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Kona’s new “Honky Tonk” has local roots

Posted by on March 10th, 2008 at 10:50 am

Kona Bicycles’ latest model is named after local off-road racing hero and co-owner of Sellwood Cycle Repair Erik Tonkin.


Kona’s new “Honky Tonk”.

Calling it “a model made specifically for the Portland community,” Erik Tonkin says the new “Honky Tonk” frameset offered by Kona Bicycles is the result of his request for an inexpensive, around-town commuter frame that his customers could build up any way they’d like.

“I think it marks the high-point — or low-point, depending on your perspective — of my career.”
–Erik “Honky Tonk” Tonkin

Tonkin, a former U.S. World Championship Cyclocross Team member and co-owner of Sellwood Cycle Repair, says he told Kona’s product manager that his main requirement was a frame available separately for between $300-350. Other features he encouraged them to include were an all chromoly-steel frame and fork, standard road geometry, clearance for large tires, down-tube shifter bosses (“for that inexpensive, old-school option”), and fender and rear rack braze-ons.

Tonkin plans to sell them as framesets and wants to encourage customers to, “have a hand in building them up.” He adds, “The idea is to make it your own, and do it within whatever budget you’ve got.” He says they can build them into complete bikes for anywhere from $675 to $1,275 (using new and/or used parts).

A Honky Tonk all dressed up.
(Photo: Sellwood Cycle Repair)

Tonkin says having the frame available separately is important; “Most companies only make their top-of-line, flagship models available as framesets, so they’re just too expensive for the consumer to buy and then build into a complete bike.”

Twilight Criterium 2007-39
The man behind the bike.
(Photo © J. Maus)

As for the name, Tonkin swears he had no say in it. “They simply told me they were naming it for me because it was my idea and I helped design it. At first,” he says, “‘Honky Tonkin’ was floated as an idea, but they toned it down.”

Kona plans to offer the Honky Tonk as a complete bike in their standard line-up in 2009. It is currently available as a frameset (with headset) only. See more about the bike here.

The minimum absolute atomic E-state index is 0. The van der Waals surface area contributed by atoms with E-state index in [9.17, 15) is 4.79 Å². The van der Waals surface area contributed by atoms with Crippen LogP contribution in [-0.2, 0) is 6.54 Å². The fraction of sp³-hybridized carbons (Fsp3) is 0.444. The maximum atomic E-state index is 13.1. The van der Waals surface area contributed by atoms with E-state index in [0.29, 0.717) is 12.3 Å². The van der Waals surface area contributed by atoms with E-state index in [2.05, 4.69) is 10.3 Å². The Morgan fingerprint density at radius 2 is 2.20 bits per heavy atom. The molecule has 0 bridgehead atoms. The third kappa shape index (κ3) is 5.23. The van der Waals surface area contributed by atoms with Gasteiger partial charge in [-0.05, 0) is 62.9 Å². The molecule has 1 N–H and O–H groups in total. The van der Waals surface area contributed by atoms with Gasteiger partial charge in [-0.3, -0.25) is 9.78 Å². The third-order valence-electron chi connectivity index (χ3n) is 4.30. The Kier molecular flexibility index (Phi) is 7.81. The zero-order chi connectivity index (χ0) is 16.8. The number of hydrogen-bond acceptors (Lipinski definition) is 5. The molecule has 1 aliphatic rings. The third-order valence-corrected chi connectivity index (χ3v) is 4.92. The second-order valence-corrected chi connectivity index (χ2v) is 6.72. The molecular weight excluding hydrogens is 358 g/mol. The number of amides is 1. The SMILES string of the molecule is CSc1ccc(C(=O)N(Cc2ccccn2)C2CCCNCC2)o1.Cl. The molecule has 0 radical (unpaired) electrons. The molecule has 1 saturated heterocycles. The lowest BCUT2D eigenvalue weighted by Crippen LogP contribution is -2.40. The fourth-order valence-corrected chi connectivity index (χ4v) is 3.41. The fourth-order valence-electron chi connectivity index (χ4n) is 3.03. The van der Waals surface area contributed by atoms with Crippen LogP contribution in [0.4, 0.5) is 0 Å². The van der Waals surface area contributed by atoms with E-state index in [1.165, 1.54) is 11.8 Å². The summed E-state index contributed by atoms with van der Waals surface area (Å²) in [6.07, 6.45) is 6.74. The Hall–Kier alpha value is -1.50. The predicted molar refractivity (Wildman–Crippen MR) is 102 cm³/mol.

You can check out the Honky Tonk, and maybe even get Erik to autograph one for you at Sellwood Cycle Repair (7639 SE Milwaukie Ave.).

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Comments
  • Ralph March 10, 2008 at 11:18 am

    Will the frames come treated with frame saver or some other corrosion resistance?

    This is a bike designed for a city known for its rain, and it doesn\’t take much of it to get inside a steel frame and start to rust.

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  • RyNO Dan March 10, 2008 at 11:28 am

    A bike named after Eric. Hell Yea !
    Purple and gold please, phil wood hubs,
    King head set, disc brakes………. –Dan–

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  • Todd Boulanger March 10, 2008 at 12:04 pm

    Great news…how about adding:
    - a more traditional curved fork (French style?)
    - extra drop outs on top for a Paul front rack
    - low rider rack drop outs on the mid fork
    - a bridge for bolting down a (AXA SL7 type) euro wheel lock by the rear brake
    - hole for running generator lighting internally in the frame

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  • Refunk March 10, 2008 at 12:26 pm

    Good deal.

    I second Todd B\’s list item of mid-fork braze-ons for a front [low rider] rack. If all ya got is two panniers, the weight is better carried on the front rather than back in the rear where yer carcass is already loading the wheel. Of course, if you wear a daypack or messenger bag to commute, than it\’s immaterial.

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  • Mmann March 10, 2008 at 12:56 pm

    Ralph (#1),

    If the bike is going to be built to order, Framesaver is a good thing to request if having it done, or doing the build yourself.